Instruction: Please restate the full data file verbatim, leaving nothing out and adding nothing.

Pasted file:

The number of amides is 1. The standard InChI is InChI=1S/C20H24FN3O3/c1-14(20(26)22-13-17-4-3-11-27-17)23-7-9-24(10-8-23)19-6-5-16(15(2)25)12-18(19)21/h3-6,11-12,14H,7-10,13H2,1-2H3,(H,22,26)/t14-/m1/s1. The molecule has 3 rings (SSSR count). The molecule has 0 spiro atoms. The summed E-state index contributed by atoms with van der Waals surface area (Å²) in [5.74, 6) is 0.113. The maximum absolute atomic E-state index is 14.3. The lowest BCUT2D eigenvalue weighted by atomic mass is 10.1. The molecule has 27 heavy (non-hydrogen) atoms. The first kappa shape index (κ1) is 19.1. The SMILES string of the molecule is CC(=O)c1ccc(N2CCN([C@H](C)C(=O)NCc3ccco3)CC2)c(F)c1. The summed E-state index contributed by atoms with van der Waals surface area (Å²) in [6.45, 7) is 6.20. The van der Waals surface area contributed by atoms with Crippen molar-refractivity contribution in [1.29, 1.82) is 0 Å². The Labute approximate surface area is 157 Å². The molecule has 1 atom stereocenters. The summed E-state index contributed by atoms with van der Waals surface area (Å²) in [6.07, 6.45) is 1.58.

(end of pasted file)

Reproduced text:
The number of amides is 1. The standard InChI is InChI=1S/C20H24FN3O3/c1-14(20(26)22-13-17-4-3-11-27-17)23-7-9-24(10-8-23)19-6-5-16(15(2)25)12-18(19)21/h3-6,11-12,14H,7-10,13H2,1-2H3,(H,22,26)/t14-/m1/s1. The molecule has 3 rings (SSSR count). The molecule has 0 spiro atoms. The summed E-state index contributed by atoms with van der Waals surface area (Å²) in [5.74, 6) is 0.113. The maximum absolute atomic E-state index is 14.3. The lowest BCUT2D eigenvalue weighted by atomic mass is 10.1. The molecule has 27 heavy (non-hydrogen) atoms. The first kappa shape index (κ1) is 19.1. The SMILES string of the molecule is CC(=O)c1ccc(N2CCN([C@H](C)C(=O)NCc3ccco3)CC2)c(F)c1. The summed E-state index contributed by atoms with van der Waals surface area (Å²) in [6.45, 7) is 6.20. The van der Waals surface area contributed by atoms with Crippen molar-refractivity contribution in [1.29, 1.82) is 0 Å². The Labute approximate surface area is 157 Å². The molecule has 1 atom stereocenters. The summed E-state index contributed by atoms with van der Waals surface area (Å²) in [6.07, 6.45) is 1.58.